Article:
One of the higher education issues that has been focused on lately is that of adjunct teachers at many colleges across the nation. For those of you who are not familiar with adjunct teachers or professors they are typically people who have their higher education degree that are hired by the college to teach part time and fill in the gaps for full time tenure professors. These people typically have another full time job or are adjunct teachers at more than one college in order to make ends meet. They do not receive any health or retirement benefits, they also only receive about 1/4 of the salary of full time instructors. Adjuncts are often a budget relief solution for the colleges or universities. The more adjuncts they hire at 1/4 the salary and no benefits the more money they can save or pass on to other projects or salaries. This makes it not only difficult on the adjuncts because they have no job security, benefits, or ability to progress in their position but it is also difficult on the full time employees as well knowing that the more adjuncts that are highered the less amount of full time professors are needed.
Education systems have been hit hard by the recession. Over the past year or so we have seen a number of news articles on how smaller colleges and universities have been affected. These schools have lower enrollments, which means lower funding, which means the rise in tuition and the laying off of staff members. It appears many of the larger, more expensive, universities are suffering as well. In the news today, Dartmouth joins the numbers in announcing they will be raising tuition another 4.8%. This will increase the cost of attending Dartmouth to nearly $39,000.00 a year, and with room, board, and fees closer to $50,000.00 a year! In their announcement Dartmouth also explains cuts in budgets which will effect building projects, salary freezes, financial aid, and layoff about 60 employees.
The best time to start talking to your children about their college education is in early childhood. Studies show that if a child knows up front from the beginning what is expected of them they will strive to meet those expectations. Education is important from day one. Starting to talk about college in their junior or senior year of high school is not going to let them know that it is important to you and it is expected of them. By the time they are in high school they should be preparing for college by studying for and taking their SAT’s, researching colleges, applying for scholarships, and even taking college courses while they are still in high school. The questions should not be should I attend college or not? It needs to be which college should I attend? which will work better for me a college or a university? and what am I going to major in?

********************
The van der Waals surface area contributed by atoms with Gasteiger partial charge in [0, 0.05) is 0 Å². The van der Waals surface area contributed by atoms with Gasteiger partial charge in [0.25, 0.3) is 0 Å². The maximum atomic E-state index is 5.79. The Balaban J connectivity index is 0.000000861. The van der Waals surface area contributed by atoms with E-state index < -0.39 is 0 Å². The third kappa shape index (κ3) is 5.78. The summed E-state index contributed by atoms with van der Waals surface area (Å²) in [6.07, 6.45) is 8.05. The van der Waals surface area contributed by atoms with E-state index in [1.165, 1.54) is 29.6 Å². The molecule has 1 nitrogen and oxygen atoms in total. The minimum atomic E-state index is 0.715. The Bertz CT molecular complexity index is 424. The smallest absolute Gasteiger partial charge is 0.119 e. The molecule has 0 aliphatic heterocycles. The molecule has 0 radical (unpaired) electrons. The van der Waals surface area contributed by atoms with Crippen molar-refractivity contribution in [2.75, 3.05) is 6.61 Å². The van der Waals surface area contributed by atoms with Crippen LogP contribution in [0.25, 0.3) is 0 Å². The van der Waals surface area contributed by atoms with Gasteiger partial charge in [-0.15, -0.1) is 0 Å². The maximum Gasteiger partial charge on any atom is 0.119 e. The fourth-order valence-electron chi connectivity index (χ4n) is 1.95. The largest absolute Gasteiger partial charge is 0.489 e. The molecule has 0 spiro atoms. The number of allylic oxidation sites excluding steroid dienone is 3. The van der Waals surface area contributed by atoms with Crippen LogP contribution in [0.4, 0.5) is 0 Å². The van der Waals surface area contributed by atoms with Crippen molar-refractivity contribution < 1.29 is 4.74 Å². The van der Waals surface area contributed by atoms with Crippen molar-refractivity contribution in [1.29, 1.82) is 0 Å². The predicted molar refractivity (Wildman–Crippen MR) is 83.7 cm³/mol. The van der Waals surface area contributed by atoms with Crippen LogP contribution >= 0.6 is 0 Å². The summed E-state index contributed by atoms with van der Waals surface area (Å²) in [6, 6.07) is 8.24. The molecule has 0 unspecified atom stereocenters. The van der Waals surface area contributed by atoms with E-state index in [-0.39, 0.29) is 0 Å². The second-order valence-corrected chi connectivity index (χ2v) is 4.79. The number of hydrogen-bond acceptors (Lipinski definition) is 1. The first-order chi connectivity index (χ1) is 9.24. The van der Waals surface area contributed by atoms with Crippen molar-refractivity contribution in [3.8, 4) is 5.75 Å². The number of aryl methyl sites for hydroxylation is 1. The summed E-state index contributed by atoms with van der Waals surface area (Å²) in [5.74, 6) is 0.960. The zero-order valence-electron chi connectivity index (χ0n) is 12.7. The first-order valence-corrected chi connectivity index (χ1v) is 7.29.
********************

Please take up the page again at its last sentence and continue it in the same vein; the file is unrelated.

Just one of the many many questions to answer when making decisions about higher education is whether a college will be able to provide you will all of your needs or if you should consider going to a university. What is the difference between a college vs. a university? And why do people choose one over another? This answer varies for everyone, some may base their decision on what their short or long term education goals are, others may decide based on what they can afford, and yet others may not be sure yet which direction they would like to go with their education. And once you have attended a college or university are you better off to get right into the work force, or should you consider graduate school? We hear all the time about people who are making millions of money without spending years and years pursuing an education. We have recently posted some articles on educationbug.org that have useful information to help you decide what will work best for you and your family.
educationbug.org is also a great place to find out what colleges or universities are available and what they have to offer. You will find links to colleges in every state.